I had some leftover whipping cream and buttermilk and made some crème fraîche! I combined the recipe for sweetened crème fraîche and the one for crème fraîche sorbet to make this. Truthfully, I should have left out the sugar before I made the crème fraîche because the sorbet recipe calls for sugar as well, so it was a little too sweet (but still yummy!). This smells a little like frozen frosting or cookie dough, and has a rich, clean taste that really brings out the natural flavors of the berries.
I really like this recipe because you can basically make ice cream, without an ice cream machine!
Whisk everything together, then decant into a metal loaf pan (I used a glass dish that I lined with aluminum foil). Freeze until firm (several hours), and serve with plenty of berries.
And for those of you that don’t know how to make crème fraîche yet:
- 1 c. whipping cream, room temp
- 1 tbsp buttermilk or 1/2 cup sour cream, room temperature
In a jar with a lid, place whipping cream and buttermilk (or sour cream); cover securely and shake 15 seconds. Set aside at room temperature for 24 hours or until very thick. Stir once or twice during that time. NOTE: Cream will thicken faster if the room is warm. Stir thickened crème fraîche well. Refrigerate at least 6 hours before serving. Cover tightly and store in refrigerator for up to 2 weeks. Since I knew I would be using this recipe for sorbet, I added 1 to 1-1/2 teaspoons vanilla extract into the creme right before refrigerating to give it a vanilla flavor.
I had some extra buttermilk and tons of blueberries so I decided to make some blueberry muffins. I think these turned out great, though Dan said that they would have tasted better without the almonds on top. Also, this recipe made a little more than 12 muffins, so I put the extra batter into my Hello Kitty silicone muffin mold.
- 2 c. fresh blueberries, picked over
- 1-1/8 c. plus 1 teaspoon sugar
- 2½ c. unbleached all-purpose flour
- 2½ tsp baking powder
- 1 tsp salt
- 2 large eggs
- 4 tbsp (½ stick) unsalted butter, melted and cooled slightly
- ¼ c. vegetable oil
- 1 c. buttermilk
- 1½ teaspoons vanilla extract
Adjust oven rack to upper-middle position and heat oven to 425 degrees. Spray standard muffin tin with nonstick cooking spray or line with paper liners. Bring 1 cup blueberries and 1 teaspoon sugar to simmer in small saucepan over medium heat. Cook, mashing berries with spoon several times and stirring frequently, until berries have broken down and mixture is thickened and reduced to ¼ cup, about 6 minutes. Transfer to small bowl and cool to room temperature, 10 to 15 minutes.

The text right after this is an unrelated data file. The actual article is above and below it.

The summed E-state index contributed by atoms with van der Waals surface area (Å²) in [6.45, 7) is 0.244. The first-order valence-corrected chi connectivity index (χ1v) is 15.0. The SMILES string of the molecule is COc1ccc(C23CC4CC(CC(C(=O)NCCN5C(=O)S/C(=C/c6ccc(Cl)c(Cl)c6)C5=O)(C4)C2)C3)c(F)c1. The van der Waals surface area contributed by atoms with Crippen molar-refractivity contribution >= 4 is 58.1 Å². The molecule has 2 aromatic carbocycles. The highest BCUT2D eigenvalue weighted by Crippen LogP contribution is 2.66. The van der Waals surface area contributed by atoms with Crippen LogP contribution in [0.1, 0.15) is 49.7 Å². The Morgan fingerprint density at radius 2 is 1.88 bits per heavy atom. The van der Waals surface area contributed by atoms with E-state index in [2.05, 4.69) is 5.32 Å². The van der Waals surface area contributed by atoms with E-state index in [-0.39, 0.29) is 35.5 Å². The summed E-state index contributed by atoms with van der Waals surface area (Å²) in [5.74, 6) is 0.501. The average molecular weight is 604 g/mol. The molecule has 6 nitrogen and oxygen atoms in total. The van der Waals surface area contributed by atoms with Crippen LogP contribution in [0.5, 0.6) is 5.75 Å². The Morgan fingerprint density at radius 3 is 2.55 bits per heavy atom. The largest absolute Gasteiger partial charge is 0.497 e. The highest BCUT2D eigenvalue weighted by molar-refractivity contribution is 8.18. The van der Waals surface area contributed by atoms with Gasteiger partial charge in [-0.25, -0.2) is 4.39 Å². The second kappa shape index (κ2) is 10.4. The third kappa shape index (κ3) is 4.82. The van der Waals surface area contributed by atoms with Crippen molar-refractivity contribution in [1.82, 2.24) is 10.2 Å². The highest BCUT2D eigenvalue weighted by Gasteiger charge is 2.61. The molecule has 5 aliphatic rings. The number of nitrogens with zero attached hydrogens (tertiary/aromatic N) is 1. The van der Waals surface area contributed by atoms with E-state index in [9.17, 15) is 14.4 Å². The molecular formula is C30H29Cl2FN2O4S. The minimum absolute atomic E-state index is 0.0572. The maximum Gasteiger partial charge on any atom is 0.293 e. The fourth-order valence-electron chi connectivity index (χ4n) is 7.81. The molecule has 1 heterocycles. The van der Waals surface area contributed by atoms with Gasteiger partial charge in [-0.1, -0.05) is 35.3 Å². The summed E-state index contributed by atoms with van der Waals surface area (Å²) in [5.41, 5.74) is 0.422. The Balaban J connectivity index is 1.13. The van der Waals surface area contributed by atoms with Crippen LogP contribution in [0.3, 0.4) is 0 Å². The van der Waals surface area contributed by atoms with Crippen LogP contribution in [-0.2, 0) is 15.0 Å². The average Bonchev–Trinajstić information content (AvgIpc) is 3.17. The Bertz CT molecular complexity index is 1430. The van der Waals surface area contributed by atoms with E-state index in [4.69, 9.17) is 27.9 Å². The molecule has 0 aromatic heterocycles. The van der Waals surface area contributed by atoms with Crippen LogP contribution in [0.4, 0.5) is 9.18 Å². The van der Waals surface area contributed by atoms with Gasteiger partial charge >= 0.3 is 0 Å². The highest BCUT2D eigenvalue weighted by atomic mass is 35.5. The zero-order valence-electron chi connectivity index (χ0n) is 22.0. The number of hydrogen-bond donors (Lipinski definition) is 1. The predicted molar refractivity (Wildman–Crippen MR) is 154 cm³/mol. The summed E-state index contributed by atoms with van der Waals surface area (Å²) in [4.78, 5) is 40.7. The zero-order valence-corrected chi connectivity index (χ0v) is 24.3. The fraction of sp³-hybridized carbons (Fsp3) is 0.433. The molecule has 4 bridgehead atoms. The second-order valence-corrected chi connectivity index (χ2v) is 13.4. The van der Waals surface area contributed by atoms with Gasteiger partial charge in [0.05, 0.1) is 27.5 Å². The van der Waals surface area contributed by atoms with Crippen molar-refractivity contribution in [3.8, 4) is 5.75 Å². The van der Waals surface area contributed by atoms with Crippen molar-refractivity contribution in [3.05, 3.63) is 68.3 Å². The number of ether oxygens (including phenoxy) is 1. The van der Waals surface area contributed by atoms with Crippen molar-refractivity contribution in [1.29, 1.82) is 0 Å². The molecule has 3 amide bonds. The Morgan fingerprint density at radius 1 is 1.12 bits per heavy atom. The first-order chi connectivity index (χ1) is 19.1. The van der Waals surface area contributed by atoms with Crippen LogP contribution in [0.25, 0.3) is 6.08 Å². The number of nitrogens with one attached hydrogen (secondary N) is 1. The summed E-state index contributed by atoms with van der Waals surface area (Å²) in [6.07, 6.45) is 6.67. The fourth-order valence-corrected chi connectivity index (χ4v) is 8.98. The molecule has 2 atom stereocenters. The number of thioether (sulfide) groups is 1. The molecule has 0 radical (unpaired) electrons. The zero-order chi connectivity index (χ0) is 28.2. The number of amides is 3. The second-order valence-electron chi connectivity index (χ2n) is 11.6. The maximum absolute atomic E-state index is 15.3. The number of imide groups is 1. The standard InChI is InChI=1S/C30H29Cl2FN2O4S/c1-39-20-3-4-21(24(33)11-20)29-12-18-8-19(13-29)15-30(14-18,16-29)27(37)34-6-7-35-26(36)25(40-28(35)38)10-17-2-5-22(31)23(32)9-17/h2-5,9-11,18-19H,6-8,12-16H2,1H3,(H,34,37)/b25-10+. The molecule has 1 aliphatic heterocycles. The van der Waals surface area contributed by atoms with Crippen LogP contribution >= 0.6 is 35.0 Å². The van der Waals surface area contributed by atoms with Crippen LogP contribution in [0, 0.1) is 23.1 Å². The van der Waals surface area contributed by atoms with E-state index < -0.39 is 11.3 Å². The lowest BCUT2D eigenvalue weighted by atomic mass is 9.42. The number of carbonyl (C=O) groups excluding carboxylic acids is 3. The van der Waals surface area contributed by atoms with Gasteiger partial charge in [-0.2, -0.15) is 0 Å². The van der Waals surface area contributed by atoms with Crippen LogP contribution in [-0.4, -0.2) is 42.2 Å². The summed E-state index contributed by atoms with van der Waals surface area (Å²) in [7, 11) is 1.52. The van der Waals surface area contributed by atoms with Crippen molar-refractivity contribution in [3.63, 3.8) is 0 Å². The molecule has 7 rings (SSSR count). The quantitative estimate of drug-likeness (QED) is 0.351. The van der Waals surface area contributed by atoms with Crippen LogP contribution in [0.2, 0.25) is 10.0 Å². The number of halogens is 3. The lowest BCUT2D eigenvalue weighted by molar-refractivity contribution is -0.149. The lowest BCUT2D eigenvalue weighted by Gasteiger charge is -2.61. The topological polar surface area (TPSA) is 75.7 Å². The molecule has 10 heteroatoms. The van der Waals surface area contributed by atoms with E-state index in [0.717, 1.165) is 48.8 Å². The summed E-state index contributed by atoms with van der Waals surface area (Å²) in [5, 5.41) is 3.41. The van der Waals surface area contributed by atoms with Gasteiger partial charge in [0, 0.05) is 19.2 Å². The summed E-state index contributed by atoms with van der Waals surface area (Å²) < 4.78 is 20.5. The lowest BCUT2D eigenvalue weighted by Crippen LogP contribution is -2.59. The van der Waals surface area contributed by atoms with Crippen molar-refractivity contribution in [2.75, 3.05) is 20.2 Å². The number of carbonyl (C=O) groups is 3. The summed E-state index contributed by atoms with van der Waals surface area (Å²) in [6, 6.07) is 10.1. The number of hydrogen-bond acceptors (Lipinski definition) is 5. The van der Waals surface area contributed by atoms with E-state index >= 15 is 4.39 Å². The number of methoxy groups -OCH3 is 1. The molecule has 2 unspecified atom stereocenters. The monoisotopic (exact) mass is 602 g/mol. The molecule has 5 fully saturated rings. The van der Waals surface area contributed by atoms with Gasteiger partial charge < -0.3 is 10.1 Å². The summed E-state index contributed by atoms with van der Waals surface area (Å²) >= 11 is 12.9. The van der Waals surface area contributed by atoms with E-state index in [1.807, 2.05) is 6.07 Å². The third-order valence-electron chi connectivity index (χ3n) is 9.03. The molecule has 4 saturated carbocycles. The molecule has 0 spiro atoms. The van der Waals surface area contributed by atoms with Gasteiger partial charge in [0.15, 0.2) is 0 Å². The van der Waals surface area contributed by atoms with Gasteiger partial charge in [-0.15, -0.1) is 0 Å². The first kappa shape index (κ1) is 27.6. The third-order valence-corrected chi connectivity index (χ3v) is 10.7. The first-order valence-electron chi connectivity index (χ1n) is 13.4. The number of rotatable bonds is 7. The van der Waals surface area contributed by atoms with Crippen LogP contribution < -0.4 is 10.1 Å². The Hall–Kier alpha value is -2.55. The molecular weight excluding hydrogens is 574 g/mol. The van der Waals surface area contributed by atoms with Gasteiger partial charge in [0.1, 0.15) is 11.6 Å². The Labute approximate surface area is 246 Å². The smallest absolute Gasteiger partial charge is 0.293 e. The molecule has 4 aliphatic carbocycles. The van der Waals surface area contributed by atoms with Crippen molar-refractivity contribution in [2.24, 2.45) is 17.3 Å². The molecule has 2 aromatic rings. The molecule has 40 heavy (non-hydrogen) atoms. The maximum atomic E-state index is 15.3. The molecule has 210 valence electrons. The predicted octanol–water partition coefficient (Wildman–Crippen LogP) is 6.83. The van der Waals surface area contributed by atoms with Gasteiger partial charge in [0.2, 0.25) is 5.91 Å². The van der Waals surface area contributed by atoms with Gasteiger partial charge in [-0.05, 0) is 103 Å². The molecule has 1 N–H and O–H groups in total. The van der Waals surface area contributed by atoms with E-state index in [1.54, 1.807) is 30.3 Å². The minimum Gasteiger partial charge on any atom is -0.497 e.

Whisk flour, baking powder, and salt together in large bowl. Whisk remaining 1-1/8 cups sugar and eggs together in medium bowl until thick and homogeneous, about 45 seconds. Slowly whisk in butter and oil until combined. Whisk in buttermilk and vanilla until combined. Using rubber spatula, fold egg mixture and remaining cup blueberries into flour mixture until just moistened. (Batter will be very lumpy with few spots of dry flour; do not overmix.)
Divide batter equally among prepared muffin cups (batter should completely fill cups and mound slightly). Spoon teaspoon of cooked berry mixture into center of each mound of batter. Using chopstick or skewer, gently swirl berry filling into batter using figure-eight motion. Sprinkle topping evenly over muffins (see struesel topping recipe below). Bake until muffin tops are golden and just firm, 17 to 19 minutes, rotating muffin tin from front to back halfway through baking time. Cool muffins in muffin tin for 5 minutes, then transfer to wire rack and cool 5 minutes before serving.
Prepare streusel by combining 3 tablespoons granulated sugar, 3 tablespoons dark brown sugar, pinch table salt, and ½ cup plus 3 tablespoons (3½ ounces) unbleached all-purpose flour in small bowl. Drizzle with 5 tablespoons warm, melted unsalted butter and toss with fork until evenly moistened and mixture forms large chunks with some pea-sized pieces throughout. Proceed with recipe as directed, sprinkling streusel topping over muffins before baking.
(N.B. I only used half of the topping, and sprinkled with almond slices)